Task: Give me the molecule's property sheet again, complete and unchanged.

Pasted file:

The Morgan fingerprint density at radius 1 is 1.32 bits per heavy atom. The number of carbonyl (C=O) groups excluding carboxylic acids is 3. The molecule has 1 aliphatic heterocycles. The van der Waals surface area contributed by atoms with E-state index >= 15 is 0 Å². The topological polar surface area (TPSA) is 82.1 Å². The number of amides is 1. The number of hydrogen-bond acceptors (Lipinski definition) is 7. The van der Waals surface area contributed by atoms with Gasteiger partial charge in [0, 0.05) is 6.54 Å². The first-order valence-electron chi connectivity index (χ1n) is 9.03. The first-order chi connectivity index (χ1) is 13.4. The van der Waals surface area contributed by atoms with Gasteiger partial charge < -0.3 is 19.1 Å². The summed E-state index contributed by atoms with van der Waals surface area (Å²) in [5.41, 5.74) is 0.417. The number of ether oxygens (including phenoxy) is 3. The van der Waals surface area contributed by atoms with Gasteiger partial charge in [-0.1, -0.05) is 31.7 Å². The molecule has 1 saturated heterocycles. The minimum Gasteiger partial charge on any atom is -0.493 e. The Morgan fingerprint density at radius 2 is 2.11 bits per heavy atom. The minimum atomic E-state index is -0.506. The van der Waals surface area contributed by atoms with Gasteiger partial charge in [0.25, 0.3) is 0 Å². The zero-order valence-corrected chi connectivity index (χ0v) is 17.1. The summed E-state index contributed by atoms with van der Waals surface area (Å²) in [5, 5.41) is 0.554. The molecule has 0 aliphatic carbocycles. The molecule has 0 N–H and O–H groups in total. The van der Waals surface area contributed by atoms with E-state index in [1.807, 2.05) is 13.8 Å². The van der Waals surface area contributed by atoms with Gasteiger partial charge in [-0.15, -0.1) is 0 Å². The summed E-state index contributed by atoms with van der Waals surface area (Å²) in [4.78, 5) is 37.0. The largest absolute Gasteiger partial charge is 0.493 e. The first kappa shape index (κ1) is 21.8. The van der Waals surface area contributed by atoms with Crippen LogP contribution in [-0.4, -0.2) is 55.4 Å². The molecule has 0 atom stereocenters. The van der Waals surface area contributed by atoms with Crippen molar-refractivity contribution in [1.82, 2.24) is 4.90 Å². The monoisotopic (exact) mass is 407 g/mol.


The Morgan fingerprint density at radius 1 is 1.32 bits per heavy atom. The number of carbonyl (C=O) groups excluding carboxylic acids is 3. The molecule has 1 aliphatic heterocycles. The van der Waals surface area contributed by atoms with E-state index >= 15 is 0 Å². The topological polar surface area (TPSA) is 82.1 Å². The number of amides is 1. The number of hydrogen-bond acceptors (Lipinski definition) is 7. The van der Waals surface area contributed by atoms with Gasteiger partial charge in [0, 0.05) is 6.54 Å². The first-order valence-electron chi connectivity index (χ1n) is 9.03. The first-order chi connectivity index (χ1) is 13.4. The van der Waals surface area contributed by atoms with Gasteiger partial charge < -0.3 is 19.1 Å². The summed E-state index contributed by atoms with van der Waals surface area (Å²) in [5.41, 5.74) is 0.417. The number of ether oxygens (including phenoxy) is 3. The van der Waals surface area contributed by atoms with Gasteiger partial charge in [-0.1, -0.05) is 31.7 Å². The molecule has 1 saturated heterocycles. The minimum Gasteiger partial charge on any atom is -0.493 e. The Morgan fingerprint density at radius 2 is 2.11 bits per heavy atom. The minimum atomic E-state index is -0.506. The van der Waals surface area contributed by atoms with Gasteiger partial charge in [0.25, 0.3) is 0 Å². The zero-order valence-corrected chi connectivity index (χ0v) is 17.1. The summed E-state index contributed by atoms with van der Waals surface area (Å²) in [5, 5.41) is 0.554. The molecule has 0 aliphatic carbocycles. The molecule has 0 N–H and O–H groups in total. The van der Waals surface area contributed by atoms with E-state index in [1.807, 2.05) is 13.8 Å². The van der Waals surface area contributed by atoms with Gasteiger partial charge in [-0.15, -0.1) is 0 Å². The summed E-state index contributed by atoms with van der Waals surface area (Å²) in [4.78, 5) is 37.0. The largest absolute Gasteiger partial charge is 0.493 e. The first kappa shape index (κ1) is 21.8. The van der Waals surface area contributed by atoms with Crippen LogP contribution in [-0.4, -0.2) is 55.4 Å². The molecule has 0 atom stereocenters. The van der Waals surface area contributed by atoms with Crippen molar-refractivity contribution in [1.82, 2.24) is 4.90 Å². The monoisotopic (exact) mass is 407 g/mol.